In a talk at the 2017 National Institute of Drug Abuse meeting on June 17th, Dr Evan Wood pondered lessons learned and success tips derived from his team’s experiences of building an International centre on substance use. The key ingredients in the recipe for success of research centre on substance use were:
Emphasize research productivity. Integrate educational opportunities and mentorship at every step. Use interdisciplinary approach wherever possible. Integrate research alongside clinical care.
From AIDS to opioids
Historically, the new BC Centre on Substance Use grew out of HIV research centre for excellence. The emergence of powder cocaine in 1990’s led to an HIV outbreak in needle exchange when it was believed to be under control. This helped the team to make a compelling case about their unique situation for funders like the National Institute for Drug Abuse. Next, a centralized database of people treated on anti-retroviral treatment (ART) contains all data on everybody living with HIV in the province. This database enables longitudinal survival analysis of HIV outcomes. Using this data, another prospective cohort study of injecting drug users has demonstrated how the viral load went down between 1996-2004. Furthermore, the first supervised injection facility in North America – Insight – has led to about a dozen of supervised injecting facilities in the area nowadays. In sum, the evolution of the centre from HIV treatment to HIV prevention and now to addiction treatment (because of the population of study) is a result of concentrated efforts by researchers, providers and the community.
The centre’s mission is to provide provincial leadership in substance use and addiction research, education and clinical care guidance and to seamlessly integrate these pillars to help shape a comprehensive, connected system of treatment and care that reaches all British Columbians. (taken from www.bccsu.ca)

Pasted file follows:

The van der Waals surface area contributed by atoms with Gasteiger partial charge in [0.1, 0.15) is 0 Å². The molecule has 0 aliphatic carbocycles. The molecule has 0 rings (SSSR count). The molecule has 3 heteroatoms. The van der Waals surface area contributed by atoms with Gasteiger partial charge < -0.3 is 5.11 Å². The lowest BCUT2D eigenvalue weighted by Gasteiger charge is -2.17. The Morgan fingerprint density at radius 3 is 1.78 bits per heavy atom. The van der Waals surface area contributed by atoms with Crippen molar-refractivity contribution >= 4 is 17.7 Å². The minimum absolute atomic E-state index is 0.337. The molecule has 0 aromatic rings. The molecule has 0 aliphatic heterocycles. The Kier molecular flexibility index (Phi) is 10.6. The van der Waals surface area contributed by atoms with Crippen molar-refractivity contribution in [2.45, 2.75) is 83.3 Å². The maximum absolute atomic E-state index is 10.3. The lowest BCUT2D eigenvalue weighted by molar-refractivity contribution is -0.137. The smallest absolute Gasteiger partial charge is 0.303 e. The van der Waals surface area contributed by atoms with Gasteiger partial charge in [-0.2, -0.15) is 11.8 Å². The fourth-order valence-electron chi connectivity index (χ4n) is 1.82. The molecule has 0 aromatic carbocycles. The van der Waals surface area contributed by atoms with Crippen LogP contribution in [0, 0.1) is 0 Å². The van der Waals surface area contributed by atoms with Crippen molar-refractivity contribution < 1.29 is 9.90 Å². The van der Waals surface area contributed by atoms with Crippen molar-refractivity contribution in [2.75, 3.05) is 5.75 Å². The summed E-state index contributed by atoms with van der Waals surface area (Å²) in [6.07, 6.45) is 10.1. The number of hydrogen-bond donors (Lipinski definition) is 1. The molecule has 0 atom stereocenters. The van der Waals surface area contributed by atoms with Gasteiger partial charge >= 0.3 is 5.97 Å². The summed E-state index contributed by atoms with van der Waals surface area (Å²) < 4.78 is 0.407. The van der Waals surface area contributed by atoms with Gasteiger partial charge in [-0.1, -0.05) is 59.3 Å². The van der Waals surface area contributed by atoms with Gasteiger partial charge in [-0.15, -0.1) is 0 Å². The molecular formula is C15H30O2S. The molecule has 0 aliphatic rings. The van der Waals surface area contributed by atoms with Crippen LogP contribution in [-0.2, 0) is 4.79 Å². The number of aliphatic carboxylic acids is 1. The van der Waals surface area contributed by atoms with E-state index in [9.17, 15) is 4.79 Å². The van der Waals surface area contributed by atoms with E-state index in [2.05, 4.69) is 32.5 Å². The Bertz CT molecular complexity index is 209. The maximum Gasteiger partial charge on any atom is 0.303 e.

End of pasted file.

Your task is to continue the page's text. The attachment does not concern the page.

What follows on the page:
International sites with rapidly evolving HIV epidemics in patients with substance use disorder present an opportunity for rapid scale-up of interventions once proven efficacious with a promise of large public health impact (text taken from www.drugabuse.gov). The three speakers in this session moderated by Petra Jacobs, entitled “Research on HIV and Substance Use Disorder: International Perspectives,” including Drs Wood and Korthuis, have presented several research projects supported by NIDA and other institutions. I have attended the session. The discussant, Dr Metzger, closed the session with concluding remarks.
Change is the ultimate law of life. Those that do not change and adapt, do not survive. In the life of scientific meetings, this means constantly improving the organisation of the events and tailoring them to the changing needs of the conference delegates. This year, the annual meeting of the College on Problems of Drug Dependence (CPDD) introduced several improvements and more are on the way in next years.
Bye Bye Tote Bags
Bye Bye Printed Programs
For years, the conference book was a comprehensive bible for the conference week. Everybody read it and most followed it. Although the College printed a limited number of copies, this year, the e-programs drained participants smartphones’ batteries. What more, they offered note-taking and photograph uploading that many appreciated. Welcome to the digital age.
Hello Shorter Conference
See also my previous blog posts about CPDD from the previous years:
Integration of addiction treatment into primary care: the portals of entry
Does the efficacy of medications for addiction decrease over time?
Write, wrote, written
Check out the http://www.cpddblog.com/